A special fair will be held on Tuesday in the religious Har Nof school in Jerusalem: The fair will include products made by former Jewish residents of Gush Katif (the Katif Bloc) who were expelled from their thriving greenhouses, businesses, Torah institutions, synagogues and homes during the 2005 ‘disengagement’ from Gaza that then Prime Minister Ariel Sharon promised would bring quiet to southern Israel.
The fair, which will be held from 5:00pm to 10:00pm, will offer jewelry, clothing for children and teens, pictures of Gush Katif, electronic products, caps, disposable utensils for Purim and Pesach, and much more - all made by evacuees from Gush Katif.
The fair has become an annual event, and Zipporah Segal, one of its initiators, told Arutz Sheva’s Hebrew website on Sunday: “It started when I visited the private home of Olga Anavi who was expelled from Gush Katif. I saw beautiful glass menorahs there and I asked her if she sells them. She replied that she did but noted that since the expulsion there are no buyers since she lost her business location. I immediately bought menorahs for my sons and son-in-law. After I left her home, I made the decision to bring her to the Har Nof neighborhood in Jerusalem and allow her, as well as other expellees, to sell in our neighborhood what they had become accustomed to sell in their communities in Gush Katif.”
Segal noted that “the response to the initiative was and still is very warm and sympathetic. They are people of the highest quality, and I draw great strength from them.”
She said that she has learned much from the expellees about mental strength and resilience of faith, especially when her attempts to help them failed. “Sometimes I tried to arrange fairs like this in other places and not just Har Nof, and I could not get the hosts to be excited about it,” she said. “Sometimes there aren’t that many sales and yet the expellees are always happy to cooperate and go almost anywhere.”
Segal explained that “When you buy the expellees’ products it’s not just about giving them money. It’s mostly about giving them a sense of caring and of goodwill. We tell them: 'We are with you and we will never forget you.’”
She noted, however, that money is also very important in this case, since many of the expellees find it difficult to cope financially, some of them have no regular income and many of them have literally “eaten up” the compensation funds they are given by the government, as bureaucratic delays prevent their resettling.
These comments echo those of Mazal Cohen, a founder of the community of Gadid who lives today in a caravan in Kibbutz Ein Tzurim, who recently told Arutz Sheva that despite the many years that have passed since the 2005 expulsion, many deportees have still been unable to find new employment.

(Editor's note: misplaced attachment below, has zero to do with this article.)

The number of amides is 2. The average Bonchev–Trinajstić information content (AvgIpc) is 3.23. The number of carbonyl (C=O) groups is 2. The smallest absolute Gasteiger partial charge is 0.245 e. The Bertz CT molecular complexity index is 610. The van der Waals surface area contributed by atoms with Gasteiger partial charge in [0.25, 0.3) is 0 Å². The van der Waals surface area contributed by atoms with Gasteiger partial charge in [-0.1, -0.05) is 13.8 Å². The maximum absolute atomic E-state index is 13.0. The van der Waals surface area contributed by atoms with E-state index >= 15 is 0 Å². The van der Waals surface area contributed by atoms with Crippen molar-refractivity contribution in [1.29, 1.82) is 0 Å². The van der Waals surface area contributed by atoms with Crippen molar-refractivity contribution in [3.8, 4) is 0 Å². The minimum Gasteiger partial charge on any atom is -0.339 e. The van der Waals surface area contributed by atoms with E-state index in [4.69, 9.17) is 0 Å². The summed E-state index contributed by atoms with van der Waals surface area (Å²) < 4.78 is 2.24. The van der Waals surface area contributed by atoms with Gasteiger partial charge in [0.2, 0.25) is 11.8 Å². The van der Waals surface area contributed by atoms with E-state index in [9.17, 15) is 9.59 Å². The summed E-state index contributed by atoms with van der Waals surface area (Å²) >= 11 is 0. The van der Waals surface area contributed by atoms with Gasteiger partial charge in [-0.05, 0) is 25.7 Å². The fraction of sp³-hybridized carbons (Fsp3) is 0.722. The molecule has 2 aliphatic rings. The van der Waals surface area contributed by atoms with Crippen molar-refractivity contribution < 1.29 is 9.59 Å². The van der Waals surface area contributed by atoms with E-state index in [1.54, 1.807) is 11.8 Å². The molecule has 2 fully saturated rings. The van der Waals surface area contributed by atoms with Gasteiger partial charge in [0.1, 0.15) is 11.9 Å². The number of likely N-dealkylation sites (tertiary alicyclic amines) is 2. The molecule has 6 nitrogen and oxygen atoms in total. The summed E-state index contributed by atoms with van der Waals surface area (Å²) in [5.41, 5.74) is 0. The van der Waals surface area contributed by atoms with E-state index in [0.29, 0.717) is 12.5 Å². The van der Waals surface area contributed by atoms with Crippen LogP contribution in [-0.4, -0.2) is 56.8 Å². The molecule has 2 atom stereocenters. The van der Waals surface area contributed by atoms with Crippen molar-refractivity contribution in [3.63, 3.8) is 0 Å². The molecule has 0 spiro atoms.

“When we were expelled we were given compensation, but the money was used by the people who did not have a job,” explained Cohen. “Fifty percent of expellees do not have the money anymore. We'll have to take large mortgages and I have no doubt that some will remain in caravans forever.”
Segal also noted that when one gives to the expellees, it actually means that one is helping people who gave so much of themselves for Israel over the years. She recalled a conversation she heard several days after the expulsion, between a representative of the Disengagement Authority and a representative of one of the charities. “The Disengagement Authority representative asked the charity to bring baby equipment and other products as it could to the expellees, who were then staying in crowded hotels. The representative of the charity said that he owes a large debt to the residents of Gush Katif who contributed a great deal to his charity over the years. He said that the residents of Gush Katif had contributed generously to the organization before the expulsion, providing tons of vegetables as well as anything else that was needed.”
Segal also expressed her gratitude to the residents of Har Nof who always help out in making the fair possible. “The Har Nof school has helped out from the very first year – both the administration as well as the students. The expellees were very impressed by the entire community here.”
While many of the Gush Katif evacuees still live in temporary caravans, officials have recently promised a “turning point”. At a recent meeting of the Tnufa Administration, the body charged with resettling the thousands of Jews who were expelled from Gaza, the Prime Minister’s Office Eyal Gabbai said the government was making an effort “so that this will be the last winter in caravans.”
92 families of the hundreds expelled from Gush Katif in 2005 entered permanent homes in 2010. More than 100 plots of land in the Lachish region were distributed to expellee families.